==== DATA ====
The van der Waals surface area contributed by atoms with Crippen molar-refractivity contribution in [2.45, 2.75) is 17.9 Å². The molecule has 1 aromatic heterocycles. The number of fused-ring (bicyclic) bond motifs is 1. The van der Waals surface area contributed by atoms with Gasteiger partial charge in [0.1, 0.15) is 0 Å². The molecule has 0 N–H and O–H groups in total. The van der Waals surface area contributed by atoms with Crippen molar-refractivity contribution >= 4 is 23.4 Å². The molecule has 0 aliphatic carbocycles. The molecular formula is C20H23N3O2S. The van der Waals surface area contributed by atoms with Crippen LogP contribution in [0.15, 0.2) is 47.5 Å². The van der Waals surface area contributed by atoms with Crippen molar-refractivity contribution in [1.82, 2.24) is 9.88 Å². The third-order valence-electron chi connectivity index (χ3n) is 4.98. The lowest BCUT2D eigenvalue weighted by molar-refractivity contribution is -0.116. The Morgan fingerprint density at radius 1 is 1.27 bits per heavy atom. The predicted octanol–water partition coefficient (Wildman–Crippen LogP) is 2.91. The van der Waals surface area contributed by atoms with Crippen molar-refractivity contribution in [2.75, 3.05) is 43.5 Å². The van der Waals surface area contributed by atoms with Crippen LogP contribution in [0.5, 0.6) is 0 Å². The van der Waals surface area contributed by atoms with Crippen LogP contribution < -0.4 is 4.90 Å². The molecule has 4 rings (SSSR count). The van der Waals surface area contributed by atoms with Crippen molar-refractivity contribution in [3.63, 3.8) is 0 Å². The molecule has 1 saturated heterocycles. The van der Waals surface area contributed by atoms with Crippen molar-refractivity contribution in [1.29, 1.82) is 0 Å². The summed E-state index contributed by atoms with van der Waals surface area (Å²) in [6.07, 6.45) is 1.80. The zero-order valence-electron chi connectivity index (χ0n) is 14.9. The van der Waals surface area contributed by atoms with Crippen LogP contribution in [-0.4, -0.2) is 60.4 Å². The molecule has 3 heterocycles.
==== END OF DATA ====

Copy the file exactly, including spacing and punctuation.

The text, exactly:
The van der Waals surface area contributed by atoms with Crippen molar-refractivity contribution in [2.45, 2.75) is 17.9 Å². The molecule has 1 aromatic heterocycles. The number of fused-ring (bicyclic) bond motifs is 1. The van der Waals surface area contributed by atoms with Gasteiger partial charge in [0.1, 0.15) is 0 Å². The molecule has 0 N–H and O–H groups in total. The van der Waals surface area contributed by atoms with Crippen molar-refractivity contribution >= 4 is 23.4 Å². The molecule has 0 aliphatic carbocycles. The molecular formula is C20H23N3O2S. The van der Waals surface area contributed by atoms with Crippen LogP contribution in [0.15, 0.2) is 47.5 Å². The van der Waals surface area contributed by atoms with Crippen molar-refractivity contribution in [1.82, 2.24) is 9.88 Å². The third-order valence-electron chi connectivity index (χ3n) is 4.98. The lowest BCUT2D eigenvalue weighted by molar-refractivity contribution is -0.116. The Morgan fingerprint density at radius 1 is 1.27 bits per heavy atom. The predicted octanol–water partition coefficient (Wildman–Crippen LogP) is 2.91. The van der Waals surface area contributed by atoms with Crippen molar-refractivity contribution in [2.75, 3.05) is 43.5 Å². The van der Waals surface area contributed by atoms with Crippen LogP contribution in [0.5, 0.6) is 0 Å². The van der Waals surface area contributed by atoms with Crippen LogP contribution < -0.4 is 4.90 Å². The molecule has 4 rings (SSSR count). The van der Waals surface area contributed by atoms with Crippen molar-refractivity contribution in [3.63, 3.8) is 0 Å². The molecule has 1 saturated heterocycles. The van der Waals surface area contributed by atoms with Crippen molar-refractivity contribution in [1.29, 1.82) is 0 Å². The summed E-state index contributed by atoms with van der Waals surface area (Å²) in [6.07, 6.45) is 1.80. The zero-order valence-electron chi connectivity index (χ0n) is 14.9. The van der Waals surface area contributed by atoms with Crippen LogP contribution in [-0.4, -0.2) is 60.4 Å². The molecule has 3 heterocycles.